Zero waste is all about finding better alternatives to disposables. Take your time to figure out what you need and slowly invest into things like cotton bags, mason jars, stainless steel lunch boxes, towels for the kitchen, handkerchiefs, wooden brushes and so on. This might bring a lot of aesthetic to your life and people will compliment you on your cherry tomato salad in a mason jar. This is the perfect time to mention you do not use social media or that you own an analogue camera (which you now sold because the film cannot be recycled). Check this tips for simple swaps.


4. Bulk

Explore your options for buying dry goods in bulk or in a less wasteful way (like paper packaging or food in bigger amounts). Are there any bottles that you can return for a refill? If you live in Germany, these might include certain fruit juices, milk, creme, yoghurt, apple cider vinegar, beer and some soft drinks. Try to buy food like olives, cheese and meat at the counter. If you do not find these in bulk, you can buy butter and yeast wrapped in a paper that can be composted (usually found in bio stores).

It might take you some time to find bulk locations nearby, but do not worry, there is always more options than you think. Find a way to share bulk locations with others.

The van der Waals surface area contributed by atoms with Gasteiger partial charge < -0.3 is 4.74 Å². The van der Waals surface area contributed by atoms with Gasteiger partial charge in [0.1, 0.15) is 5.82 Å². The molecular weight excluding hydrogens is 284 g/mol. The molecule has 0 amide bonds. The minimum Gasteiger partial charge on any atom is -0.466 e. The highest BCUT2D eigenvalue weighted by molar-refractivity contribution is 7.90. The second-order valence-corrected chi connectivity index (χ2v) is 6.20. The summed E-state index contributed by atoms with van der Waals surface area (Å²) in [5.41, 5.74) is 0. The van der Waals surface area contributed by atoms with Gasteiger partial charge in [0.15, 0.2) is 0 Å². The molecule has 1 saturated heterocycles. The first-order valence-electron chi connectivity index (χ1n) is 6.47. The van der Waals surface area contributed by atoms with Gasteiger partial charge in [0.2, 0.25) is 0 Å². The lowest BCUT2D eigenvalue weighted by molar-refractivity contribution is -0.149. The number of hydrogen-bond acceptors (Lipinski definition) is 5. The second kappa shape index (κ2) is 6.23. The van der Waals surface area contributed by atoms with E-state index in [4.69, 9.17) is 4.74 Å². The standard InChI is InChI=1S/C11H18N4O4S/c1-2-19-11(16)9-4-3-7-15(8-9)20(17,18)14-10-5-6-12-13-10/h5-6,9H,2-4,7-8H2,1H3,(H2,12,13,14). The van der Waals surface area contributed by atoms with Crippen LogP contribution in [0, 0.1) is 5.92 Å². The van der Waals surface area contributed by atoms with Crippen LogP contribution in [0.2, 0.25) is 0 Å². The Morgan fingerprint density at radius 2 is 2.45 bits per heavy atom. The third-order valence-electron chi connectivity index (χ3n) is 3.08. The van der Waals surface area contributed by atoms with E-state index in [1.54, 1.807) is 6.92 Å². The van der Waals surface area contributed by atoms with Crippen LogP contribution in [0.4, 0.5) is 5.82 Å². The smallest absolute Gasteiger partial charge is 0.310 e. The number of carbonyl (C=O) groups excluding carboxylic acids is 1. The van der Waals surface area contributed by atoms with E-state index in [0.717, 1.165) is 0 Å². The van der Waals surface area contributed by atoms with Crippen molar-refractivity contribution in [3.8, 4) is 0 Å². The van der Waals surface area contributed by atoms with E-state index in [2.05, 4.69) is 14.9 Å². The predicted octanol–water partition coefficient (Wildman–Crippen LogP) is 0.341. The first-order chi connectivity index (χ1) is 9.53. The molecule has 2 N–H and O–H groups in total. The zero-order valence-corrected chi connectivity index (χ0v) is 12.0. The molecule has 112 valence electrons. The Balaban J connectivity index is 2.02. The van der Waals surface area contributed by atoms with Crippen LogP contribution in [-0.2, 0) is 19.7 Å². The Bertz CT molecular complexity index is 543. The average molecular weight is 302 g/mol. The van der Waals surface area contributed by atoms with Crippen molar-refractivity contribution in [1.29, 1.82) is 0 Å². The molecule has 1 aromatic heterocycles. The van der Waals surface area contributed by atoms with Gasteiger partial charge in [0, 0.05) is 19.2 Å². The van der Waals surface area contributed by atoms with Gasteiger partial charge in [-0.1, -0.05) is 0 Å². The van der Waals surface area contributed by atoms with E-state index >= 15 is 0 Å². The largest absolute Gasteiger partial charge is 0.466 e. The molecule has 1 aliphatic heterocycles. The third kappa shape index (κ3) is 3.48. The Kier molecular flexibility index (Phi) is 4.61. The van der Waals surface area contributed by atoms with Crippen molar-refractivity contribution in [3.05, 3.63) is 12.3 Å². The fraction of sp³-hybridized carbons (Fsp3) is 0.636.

zero waste shopping

5. Rethink

If your waste reduction methods hit a plateau, it is time to rethink your habits. Reduce your consumption to the essential foods you believe you need in order to feel your best. Consider giving up the not-so-good habits, like snacking junk food or ordering pizza. Zero waste is easier if you eat healthy food, opt for a plant-based diet and are prepared to buy seasonal and regional food. While buying unpackaged food might cost more because of the higher quality or a more responsible source of the food, there are other ways to reduce your costs by giving up on what you do not need or is not that good for you in the first place.